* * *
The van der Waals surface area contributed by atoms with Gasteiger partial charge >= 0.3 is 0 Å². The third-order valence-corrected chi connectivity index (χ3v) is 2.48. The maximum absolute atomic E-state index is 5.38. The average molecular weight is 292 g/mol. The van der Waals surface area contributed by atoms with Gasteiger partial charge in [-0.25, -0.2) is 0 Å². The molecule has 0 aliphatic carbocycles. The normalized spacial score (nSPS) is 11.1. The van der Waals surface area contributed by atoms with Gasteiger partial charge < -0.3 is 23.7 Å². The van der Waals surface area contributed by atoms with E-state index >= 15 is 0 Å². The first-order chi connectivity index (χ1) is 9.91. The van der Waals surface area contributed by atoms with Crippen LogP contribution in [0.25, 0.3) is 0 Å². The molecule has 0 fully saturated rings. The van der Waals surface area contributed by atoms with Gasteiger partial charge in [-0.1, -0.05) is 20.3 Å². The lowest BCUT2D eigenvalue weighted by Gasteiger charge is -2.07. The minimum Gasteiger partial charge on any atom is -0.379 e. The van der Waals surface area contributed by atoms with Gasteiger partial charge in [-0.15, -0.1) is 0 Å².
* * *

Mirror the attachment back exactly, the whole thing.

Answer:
The van der Waals surface area contributed by atoms with Gasteiger partial charge >= 0.3 is 0 Å². The third-order valence-corrected chi connectivity index (χ3v) is 2.48. The maximum absolute atomic E-state index is 5.38. The average molecular weight is 292 g/mol. The van der Waals surface area contributed by atoms with Gasteiger partial charge in [-0.25, -0.2) is 0 Å². The molecule has 0 aliphatic carbocycles. The normalized spacial score (nSPS) is 11.1. The van der Waals surface area contributed by atoms with Gasteiger partial charge < -0.3 is 23.7 Å². The van der Waals surface area contributed by atoms with E-state index >= 15 is 0 Å². The first-order chi connectivity index (χ1) is 9.91. The van der Waals surface area contributed by atoms with Crippen LogP contribution in [0.25, 0.3) is 0 Å². The molecule has 0 fully saturated rings. The van der Waals surface area contributed by atoms with Gasteiger partial charge in [-0.1, -0.05) is 20.3 Å². The lowest BCUT2D eigenvalue weighted by Gasteiger charge is -2.07. The minimum Gasteiger partial charge on any atom is -0.379 e. The van der Waals surface area contributed by atoms with Gasteiger partial charge in [-0.15, -0.1) is 0 Å².